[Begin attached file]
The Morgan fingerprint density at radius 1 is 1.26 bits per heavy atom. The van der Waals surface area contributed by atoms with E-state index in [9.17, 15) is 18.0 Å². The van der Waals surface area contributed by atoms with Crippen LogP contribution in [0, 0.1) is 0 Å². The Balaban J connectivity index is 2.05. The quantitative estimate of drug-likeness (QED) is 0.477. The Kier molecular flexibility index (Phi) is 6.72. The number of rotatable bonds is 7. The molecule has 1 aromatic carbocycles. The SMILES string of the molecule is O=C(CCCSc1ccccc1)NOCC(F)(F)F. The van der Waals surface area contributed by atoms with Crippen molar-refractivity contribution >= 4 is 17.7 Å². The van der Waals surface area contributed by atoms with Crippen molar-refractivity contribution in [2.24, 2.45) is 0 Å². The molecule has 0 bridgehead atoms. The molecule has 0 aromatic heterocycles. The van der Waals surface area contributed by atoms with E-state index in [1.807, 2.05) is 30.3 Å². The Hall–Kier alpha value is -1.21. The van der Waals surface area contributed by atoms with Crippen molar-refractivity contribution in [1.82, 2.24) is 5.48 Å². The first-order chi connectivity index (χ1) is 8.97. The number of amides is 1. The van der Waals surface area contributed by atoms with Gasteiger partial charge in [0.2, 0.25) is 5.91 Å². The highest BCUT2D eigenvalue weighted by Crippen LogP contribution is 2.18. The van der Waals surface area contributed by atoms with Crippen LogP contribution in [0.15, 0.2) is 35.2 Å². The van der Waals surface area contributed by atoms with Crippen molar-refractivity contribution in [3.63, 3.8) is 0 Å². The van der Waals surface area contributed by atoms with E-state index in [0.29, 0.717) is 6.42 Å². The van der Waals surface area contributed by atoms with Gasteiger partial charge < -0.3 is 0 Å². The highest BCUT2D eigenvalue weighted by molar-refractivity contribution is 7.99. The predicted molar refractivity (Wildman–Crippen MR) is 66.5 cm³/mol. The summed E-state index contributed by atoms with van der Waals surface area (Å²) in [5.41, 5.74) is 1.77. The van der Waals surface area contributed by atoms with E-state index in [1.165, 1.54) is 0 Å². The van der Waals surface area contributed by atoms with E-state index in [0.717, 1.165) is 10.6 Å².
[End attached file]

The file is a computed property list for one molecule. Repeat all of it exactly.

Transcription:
The Morgan fingerprint density at radius 1 is 1.26 bits per heavy atom. The van der Waals surface area contributed by atoms with E-state index in [9.17, 15) is 18.0 Å². The van der Waals surface area contributed by atoms with Crippen LogP contribution in [0, 0.1) is 0 Å². The Balaban J connectivity index is 2.05. The quantitative estimate of drug-likeness (QED) is 0.477. The Kier molecular flexibility index (Phi) is 6.72. The number of rotatable bonds is 7. The molecule has 1 aromatic carbocycles. The SMILES string of the molecule is O=C(CCCSc1ccccc1)NOCC(F)(F)F. The van der Waals surface area contributed by atoms with Crippen molar-refractivity contribution >= 4 is 17.7 Å². The van der Waals surface area contributed by atoms with Crippen molar-refractivity contribution in [2.24, 2.45) is 0 Å². The molecule has 0 bridgehead atoms. The molecule has 0 aromatic heterocycles. The van der Waals surface area contributed by atoms with E-state index in [1.807, 2.05) is 30.3 Å². The Hall–Kier alpha value is -1.21. The van der Waals surface area contributed by atoms with Crippen molar-refractivity contribution in [1.82, 2.24) is 5.48 Å². The first-order chi connectivity index (χ1) is 8.97. The number of amides is 1. The van der Waals surface area contributed by atoms with Gasteiger partial charge in [0.2, 0.25) is 5.91 Å². The highest BCUT2D eigenvalue weighted by Crippen LogP contribution is 2.18. The van der Waals surface area contributed by atoms with Crippen LogP contribution in [0.15, 0.2) is 35.2 Å². The van der Waals surface area contributed by atoms with Crippen molar-refractivity contribution in [3.63, 3.8) is 0 Å². The van der Waals surface area contributed by atoms with E-state index in [0.29, 0.717) is 6.42 Å². The van der Waals surface area contributed by atoms with Gasteiger partial charge < -0.3 is 0 Å². The highest BCUT2D eigenvalue weighted by molar-refractivity contribution is 7.99. The predicted molar refractivity (Wildman–Crippen MR) is 66.5 cm³/mol. The summed E-state index contributed by atoms with van der Waals surface area (Å²) in [5.41, 5.74) is 1.77. The van der Waals surface area contributed by atoms with E-state index in [1.165, 1.54) is 0 Å². The van der Waals surface area contributed by atoms with E-state index in [0.717, 1.165) is 10.6 Å².